The Science of Figure Skating at the Olympics

Every four years, the stakes get higher for figure skaters at the Olympics as they try to increase rotation in the air with their triple axels and quadruple toe loops. Figure skating is one of the most demanding sports at the Olympics.

It is a complicated skill with a lot of different motions. Skaters need to optimize a lot of different conditions – speed, force, vertical velocity and angular momentum. All with exact timing.

Angular momentum is an important piece of jumping in skating. It determines how fast a skater can rotate. The more angular momentum, the higher the potential to spin.

Skaters generate angular momentum by pushing off the ice with their skates.

Pushing off the ice also generates vertical velocity. Vertical velocity gets a skater high enough in the air to do the spin by producing forces from the jump during takeoff.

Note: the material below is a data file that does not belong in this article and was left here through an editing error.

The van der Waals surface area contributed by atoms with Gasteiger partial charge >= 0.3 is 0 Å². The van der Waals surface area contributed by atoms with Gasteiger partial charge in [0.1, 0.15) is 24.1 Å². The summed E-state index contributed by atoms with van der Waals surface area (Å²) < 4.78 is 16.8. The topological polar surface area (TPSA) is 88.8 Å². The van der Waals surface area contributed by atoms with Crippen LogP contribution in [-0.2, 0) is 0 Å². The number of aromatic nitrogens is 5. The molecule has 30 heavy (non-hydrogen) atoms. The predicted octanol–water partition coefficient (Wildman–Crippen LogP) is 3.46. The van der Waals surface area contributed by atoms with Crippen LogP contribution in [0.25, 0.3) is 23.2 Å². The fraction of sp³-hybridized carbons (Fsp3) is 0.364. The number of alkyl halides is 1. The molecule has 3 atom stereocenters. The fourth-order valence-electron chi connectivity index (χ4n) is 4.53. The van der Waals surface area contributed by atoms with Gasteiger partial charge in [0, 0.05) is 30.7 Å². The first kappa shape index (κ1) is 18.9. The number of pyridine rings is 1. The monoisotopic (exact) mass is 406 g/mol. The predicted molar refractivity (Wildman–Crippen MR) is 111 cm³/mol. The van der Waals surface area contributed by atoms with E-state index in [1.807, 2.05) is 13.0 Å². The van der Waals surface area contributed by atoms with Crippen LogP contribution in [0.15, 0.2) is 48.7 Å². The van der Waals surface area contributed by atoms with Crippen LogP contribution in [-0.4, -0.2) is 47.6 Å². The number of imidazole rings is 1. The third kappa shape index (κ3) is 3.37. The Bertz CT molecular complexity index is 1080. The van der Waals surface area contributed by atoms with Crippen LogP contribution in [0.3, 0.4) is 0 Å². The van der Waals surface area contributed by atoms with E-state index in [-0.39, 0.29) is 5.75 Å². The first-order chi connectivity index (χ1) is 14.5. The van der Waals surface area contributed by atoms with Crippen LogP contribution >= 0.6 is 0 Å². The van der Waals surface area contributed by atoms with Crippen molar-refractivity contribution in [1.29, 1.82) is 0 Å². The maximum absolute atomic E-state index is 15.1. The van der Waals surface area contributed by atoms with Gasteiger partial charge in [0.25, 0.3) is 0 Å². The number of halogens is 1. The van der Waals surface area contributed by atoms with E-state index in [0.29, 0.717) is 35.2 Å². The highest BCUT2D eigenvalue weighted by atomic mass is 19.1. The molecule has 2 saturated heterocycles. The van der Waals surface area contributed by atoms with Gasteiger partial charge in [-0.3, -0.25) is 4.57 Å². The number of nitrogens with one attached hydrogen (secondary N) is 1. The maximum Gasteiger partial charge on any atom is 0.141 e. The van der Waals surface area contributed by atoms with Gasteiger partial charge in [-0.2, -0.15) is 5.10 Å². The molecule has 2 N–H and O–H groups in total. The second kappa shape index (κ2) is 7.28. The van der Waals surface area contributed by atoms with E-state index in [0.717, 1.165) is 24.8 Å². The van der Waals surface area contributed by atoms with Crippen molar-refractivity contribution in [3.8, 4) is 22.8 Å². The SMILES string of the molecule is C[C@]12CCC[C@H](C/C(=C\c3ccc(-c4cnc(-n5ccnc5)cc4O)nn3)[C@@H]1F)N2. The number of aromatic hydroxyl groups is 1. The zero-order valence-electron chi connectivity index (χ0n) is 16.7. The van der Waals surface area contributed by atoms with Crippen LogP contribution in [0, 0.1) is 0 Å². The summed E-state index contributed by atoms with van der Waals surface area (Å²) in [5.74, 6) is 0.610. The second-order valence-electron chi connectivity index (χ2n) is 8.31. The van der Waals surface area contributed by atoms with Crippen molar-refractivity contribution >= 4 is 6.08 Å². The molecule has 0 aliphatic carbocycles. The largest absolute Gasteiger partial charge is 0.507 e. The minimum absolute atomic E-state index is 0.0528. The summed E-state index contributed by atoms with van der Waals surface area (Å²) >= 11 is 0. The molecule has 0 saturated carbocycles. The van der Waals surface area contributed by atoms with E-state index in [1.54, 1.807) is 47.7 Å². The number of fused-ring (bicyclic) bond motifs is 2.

What happens is an action and a reaction. As the leg muscles contract and the leg pushes down against the ice, the ice creates a force that pushes back on the legs, creating vertical velocity. The more velocity a skater has at takeoff, the higher and farther the jump. This is the Law of Projectile Motion – the more velocity you have at takeoff, the higher you will jump.

To rotate faster and faster, the skater exploits the Law of Conservation of Angular Momentum. When a skater’s arms are extended, she rotates slowly, but as she pulls her arms in closer and closer, she goes faster and faster. This is a classic physics demonstration.

At the Olympics, skaters must focus on the physics of their jumps, but the road to the Olympics is about the ability to make skating look effortless.

Get more information from and the National Science Foundation. Lesson plan available on Figure Skating and the Conservation of Angular Momentum at

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